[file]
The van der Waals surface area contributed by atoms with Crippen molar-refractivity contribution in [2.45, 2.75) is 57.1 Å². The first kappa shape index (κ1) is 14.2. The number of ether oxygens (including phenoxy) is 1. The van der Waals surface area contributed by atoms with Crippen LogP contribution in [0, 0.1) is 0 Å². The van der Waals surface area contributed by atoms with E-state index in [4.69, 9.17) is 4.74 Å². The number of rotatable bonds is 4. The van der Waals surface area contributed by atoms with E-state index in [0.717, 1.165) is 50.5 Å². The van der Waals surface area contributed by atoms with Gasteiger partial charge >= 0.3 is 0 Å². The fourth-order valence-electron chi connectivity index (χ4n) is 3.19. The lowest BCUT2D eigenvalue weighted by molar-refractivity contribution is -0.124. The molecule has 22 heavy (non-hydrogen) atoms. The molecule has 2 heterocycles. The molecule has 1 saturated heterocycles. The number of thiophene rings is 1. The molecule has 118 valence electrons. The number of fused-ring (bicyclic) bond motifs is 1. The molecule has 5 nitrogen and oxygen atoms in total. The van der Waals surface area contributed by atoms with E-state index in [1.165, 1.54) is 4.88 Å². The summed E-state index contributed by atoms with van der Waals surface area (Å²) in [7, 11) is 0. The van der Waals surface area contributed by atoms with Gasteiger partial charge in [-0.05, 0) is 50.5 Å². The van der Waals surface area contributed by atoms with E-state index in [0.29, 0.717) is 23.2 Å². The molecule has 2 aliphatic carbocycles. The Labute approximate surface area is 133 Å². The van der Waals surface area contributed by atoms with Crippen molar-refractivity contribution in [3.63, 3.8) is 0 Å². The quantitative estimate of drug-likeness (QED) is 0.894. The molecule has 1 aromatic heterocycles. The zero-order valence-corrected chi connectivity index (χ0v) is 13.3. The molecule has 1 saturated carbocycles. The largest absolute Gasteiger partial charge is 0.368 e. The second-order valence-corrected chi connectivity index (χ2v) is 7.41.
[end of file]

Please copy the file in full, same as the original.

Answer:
The van der Waals surface area contributed by atoms with Crippen molar-refractivity contribution in [2.45, 2.75) is 57.1 Å². The first kappa shape index (κ1) is 14.2. The number of ether oxygens (including phenoxy) is 1. The van der Waals surface area contributed by atoms with Crippen LogP contribution in [0, 0.1) is 0 Å². The van der Waals surface area contributed by atoms with E-state index in [4.69, 9.17) is 4.74 Å². The number of rotatable bonds is 4. The van der Waals surface area contributed by atoms with E-state index in [0.717, 1.165) is 50.5 Å². The van der Waals surface area contributed by atoms with Gasteiger partial charge >= 0.3 is 0 Å². The fourth-order valence-electron chi connectivity index (χ4n) is 3.19. The lowest BCUT2D eigenvalue weighted by molar-refractivity contribution is -0.124. The molecule has 22 heavy (non-hydrogen) atoms. The molecule has 2 heterocycles. The molecule has 1 saturated heterocycles. The number of thiophene rings is 1. The molecule has 118 valence electrons. The number of fused-ring (bicyclic) bond motifs is 1. The molecule has 5 nitrogen and oxygen atoms in total. The van der Waals surface area contributed by atoms with E-state index in [1.165, 1.54) is 4.88 Å². The summed E-state index contributed by atoms with van der Waals surface area (Å²) in [7, 11) is 0. The van der Waals surface area contributed by atoms with Gasteiger partial charge in [-0.05, 0) is 50.5 Å². The van der Waals surface area contributed by atoms with E-state index in [0.29, 0.717) is 23.2 Å². The molecule has 2 aliphatic carbocycles. The Labute approximate surface area is 133 Å². The van der Waals surface area contributed by atoms with Crippen molar-refractivity contribution in [3.63, 3.8) is 0 Å². The quantitative estimate of drug-likeness (QED) is 0.894. The molecule has 1 aromatic heterocycles. The zero-order valence-corrected chi connectivity index (χ0v) is 13.3. The molecule has 1 saturated carbocycles. The largest absolute Gasteiger partial charge is 0.368 e. The second-order valence-corrected chi connectivity index (χ2v) is 7.41.